Fool’s Odyssey 4

Fool's Odyssey

To read Fool’s Odyssey from the beginning, click here.

Chapter One: April Fool’s Day (Continued)

There’s time to think on a plane.

That’s an understatement.

There’s time to grow old on a plane.

To change your karma.

Take up knitting.

Plan the future.

Understand James Joyce.

But you don’t.

You just sit.

 

And one generation passes away,

and another one comes in its stead;

and the earth abideth forever, they say,

but you never can quite get ahead.

 

Water, water, water water–clouds.

 

The sun also rises, the sun also sets.

He’s short on surprises, and never forgets.

And always he riseth again. 

 

Water, water, water, water–clouds.

 

The wind blows to the south, then turns to the north;

he bloweth about, but he knoweth his course,

and always he knows where he’s been.

 

Water, water, water, water–land.

 

And that which has been is that which shall–

What?

 

Land!

“Land, men!”

Wales, the green and rich and earthy,

the rolling, itchy, woolen scarf about the neck of Britain.

 

Lo and behold, I’ve contracted a cold.

Some ancient, foggy Druid cloud

crept in through an unseen crack,

or by means of mystic Celtic ritual,

mythologized, then materialized inside my throat,

cluttering up my nodes, and clouding my nasorium.

Like some

big dumb guy,

hangin’ around and hemmin’ and hawin’.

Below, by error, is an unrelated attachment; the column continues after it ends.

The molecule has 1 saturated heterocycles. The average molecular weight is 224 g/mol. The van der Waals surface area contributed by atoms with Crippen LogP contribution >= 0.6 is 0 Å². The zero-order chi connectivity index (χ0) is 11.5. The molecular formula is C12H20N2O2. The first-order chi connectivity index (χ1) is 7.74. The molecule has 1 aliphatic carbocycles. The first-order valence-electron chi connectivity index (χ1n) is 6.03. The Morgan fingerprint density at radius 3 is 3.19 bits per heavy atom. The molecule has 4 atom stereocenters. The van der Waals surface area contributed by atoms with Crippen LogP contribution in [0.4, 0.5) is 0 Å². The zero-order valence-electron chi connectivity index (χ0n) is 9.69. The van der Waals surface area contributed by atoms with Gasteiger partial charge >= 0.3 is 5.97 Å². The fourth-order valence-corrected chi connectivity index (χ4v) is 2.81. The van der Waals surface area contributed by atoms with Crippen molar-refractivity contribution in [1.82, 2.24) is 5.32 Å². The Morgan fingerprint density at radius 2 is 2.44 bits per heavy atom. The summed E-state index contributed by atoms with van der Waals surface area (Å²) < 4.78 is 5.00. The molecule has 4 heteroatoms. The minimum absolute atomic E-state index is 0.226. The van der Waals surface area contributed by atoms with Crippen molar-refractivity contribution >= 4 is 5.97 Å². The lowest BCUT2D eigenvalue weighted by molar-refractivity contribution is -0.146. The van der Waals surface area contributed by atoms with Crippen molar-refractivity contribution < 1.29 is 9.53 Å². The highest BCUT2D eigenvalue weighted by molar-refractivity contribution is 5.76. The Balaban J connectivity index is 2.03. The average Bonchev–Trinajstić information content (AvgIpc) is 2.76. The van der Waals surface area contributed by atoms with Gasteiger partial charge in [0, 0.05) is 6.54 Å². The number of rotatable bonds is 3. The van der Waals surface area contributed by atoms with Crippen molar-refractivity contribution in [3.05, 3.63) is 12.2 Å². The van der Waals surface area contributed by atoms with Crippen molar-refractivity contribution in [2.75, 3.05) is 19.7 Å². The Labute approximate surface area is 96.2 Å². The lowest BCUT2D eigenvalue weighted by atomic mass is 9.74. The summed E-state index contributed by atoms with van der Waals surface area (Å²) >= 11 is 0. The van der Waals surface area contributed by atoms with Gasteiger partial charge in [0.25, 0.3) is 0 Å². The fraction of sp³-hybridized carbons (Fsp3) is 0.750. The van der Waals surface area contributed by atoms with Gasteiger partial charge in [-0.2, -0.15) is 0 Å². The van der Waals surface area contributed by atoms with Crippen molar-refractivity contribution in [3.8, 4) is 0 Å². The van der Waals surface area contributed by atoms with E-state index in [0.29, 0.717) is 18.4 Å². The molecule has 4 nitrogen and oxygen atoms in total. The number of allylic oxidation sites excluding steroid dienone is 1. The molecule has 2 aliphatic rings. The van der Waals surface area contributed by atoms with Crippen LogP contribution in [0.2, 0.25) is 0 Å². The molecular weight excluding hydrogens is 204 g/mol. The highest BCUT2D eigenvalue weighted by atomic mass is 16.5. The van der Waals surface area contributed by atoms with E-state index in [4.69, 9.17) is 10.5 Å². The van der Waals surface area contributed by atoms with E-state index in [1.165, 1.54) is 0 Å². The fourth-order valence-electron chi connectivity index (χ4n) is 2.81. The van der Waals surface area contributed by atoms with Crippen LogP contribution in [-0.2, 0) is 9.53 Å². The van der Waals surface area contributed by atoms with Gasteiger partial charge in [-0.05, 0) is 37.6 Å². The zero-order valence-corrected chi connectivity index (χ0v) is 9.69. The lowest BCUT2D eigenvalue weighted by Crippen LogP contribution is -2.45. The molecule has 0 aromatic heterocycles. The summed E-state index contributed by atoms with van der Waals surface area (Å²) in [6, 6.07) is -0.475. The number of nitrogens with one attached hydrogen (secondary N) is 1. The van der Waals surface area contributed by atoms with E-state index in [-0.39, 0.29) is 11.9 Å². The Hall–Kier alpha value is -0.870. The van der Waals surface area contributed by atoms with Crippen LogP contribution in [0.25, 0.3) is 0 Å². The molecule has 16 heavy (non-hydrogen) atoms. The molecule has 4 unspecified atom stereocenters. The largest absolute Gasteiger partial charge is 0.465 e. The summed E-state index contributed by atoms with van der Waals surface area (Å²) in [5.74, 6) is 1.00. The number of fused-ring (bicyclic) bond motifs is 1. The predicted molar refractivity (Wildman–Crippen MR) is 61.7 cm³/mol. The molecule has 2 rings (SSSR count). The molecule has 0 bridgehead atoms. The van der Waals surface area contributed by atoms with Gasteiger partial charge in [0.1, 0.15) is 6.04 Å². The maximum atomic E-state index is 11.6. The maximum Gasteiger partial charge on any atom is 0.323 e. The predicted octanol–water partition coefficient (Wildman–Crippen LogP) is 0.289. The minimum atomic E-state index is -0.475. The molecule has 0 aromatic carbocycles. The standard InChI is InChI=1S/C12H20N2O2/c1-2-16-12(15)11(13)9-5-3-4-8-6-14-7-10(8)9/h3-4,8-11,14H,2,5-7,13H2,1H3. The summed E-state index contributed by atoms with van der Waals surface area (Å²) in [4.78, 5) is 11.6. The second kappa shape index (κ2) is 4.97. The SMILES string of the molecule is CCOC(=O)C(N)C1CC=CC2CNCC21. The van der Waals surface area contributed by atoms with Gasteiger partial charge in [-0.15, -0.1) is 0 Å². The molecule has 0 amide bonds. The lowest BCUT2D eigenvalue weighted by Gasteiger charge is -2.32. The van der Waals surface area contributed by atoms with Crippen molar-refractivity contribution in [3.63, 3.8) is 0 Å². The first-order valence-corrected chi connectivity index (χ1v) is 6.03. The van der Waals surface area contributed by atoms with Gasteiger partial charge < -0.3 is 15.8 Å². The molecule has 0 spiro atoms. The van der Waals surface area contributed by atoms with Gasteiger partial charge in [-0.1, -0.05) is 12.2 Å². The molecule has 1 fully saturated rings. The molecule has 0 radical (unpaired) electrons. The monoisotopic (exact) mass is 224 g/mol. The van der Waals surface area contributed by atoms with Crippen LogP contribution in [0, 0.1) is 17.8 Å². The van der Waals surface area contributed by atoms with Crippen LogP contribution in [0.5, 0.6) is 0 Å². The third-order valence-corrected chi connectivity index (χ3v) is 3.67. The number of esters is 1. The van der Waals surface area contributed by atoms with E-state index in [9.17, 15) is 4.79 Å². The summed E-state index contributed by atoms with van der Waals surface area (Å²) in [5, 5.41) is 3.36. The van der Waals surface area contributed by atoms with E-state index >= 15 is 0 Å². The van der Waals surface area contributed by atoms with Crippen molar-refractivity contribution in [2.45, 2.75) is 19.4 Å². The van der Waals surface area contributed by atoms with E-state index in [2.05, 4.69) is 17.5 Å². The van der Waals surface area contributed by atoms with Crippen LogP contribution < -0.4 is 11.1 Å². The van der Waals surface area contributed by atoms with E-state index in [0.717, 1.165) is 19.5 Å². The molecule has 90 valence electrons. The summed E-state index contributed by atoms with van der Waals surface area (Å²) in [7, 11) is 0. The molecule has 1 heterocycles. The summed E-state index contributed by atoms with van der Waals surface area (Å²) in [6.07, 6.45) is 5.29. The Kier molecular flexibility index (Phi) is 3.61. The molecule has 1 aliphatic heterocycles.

Idiot miner’s son,

secret bane of a proud, upstanding Welshtown man,

ruinous, illegitimate child,

reminder of one night’s sweet, departing faithfulness.

Child of lust,

child of Druid legacy,

vi-o-rus of mys-ter-y,

big dumb guy.

 

But just then, in the midst of my miserious ruminations,

the earth reached up and catched us,

grabbed us with her grinning grey

midnight

airport

runway.

 

 

England.

Oh, God!

O Hell!

Vanity.

 

 

Managed to get through customs

without them discovering my secret atomic molecule blaster.

And then,

carrying a shoulder bag that was never intended

to rest on shoulders so sloped and rounded as mine,

I walked down a long and white and porcelain tunnel

which eventually came to a train station

after first passing through the center of the earth.

 

Waves of fever passing over me:

Is this it?  Have I died?

Is this what it’s like, death?

Walking down a tunnel with a

big, dumb guy

following you?

Is this it?

Lugging a bag and looking for something

that may or may not exist,

and if it does, anyway,

how would a person know?

It might be lying.

Is this it?

To read Fool’s Odyssey 5, click here.

About mitchteemley

Writer, Filmmaker, Humorist, Thinker-about-stuffer
This entry was posted in Culture, Fool's Odyssey, Memoir, Poetry, Religion/Faith, Story Power and tagged , , , . Bookmark the permalink.

7 Responses to Fool’s Odyssey 4

  1. oneta hayes says:

    I also have dealt with those shoulder bags; you’re right they are not designed for sloped and rounded shoulders! Vanity, vanity. Where will your Solomon views take us next?

    Liked by 1 person

  2. theancients says:

    Wonderful writing…even more wonderful memory 🙂

    Liked by 1 person

  3. This is wondrous. I love it, as always.

    Liked by 1 person

  4. Pingback: Fool’s Odyssey 3 | Mitch Teemley

Leave a Reply

Fill in your details below or click an icon to log in:

WordPress.com Logo

You are commenting using your WordPress.com account. Log Out / Change )

Twitter picture

You are commenting using your Twitter account. Log Out / Change )

Facebook photo

You are commenting using your Facebook account. Log Out / Change )

Google+ photo

You are commenting using your Google+ account. Log Out / Change )

Connecting to %s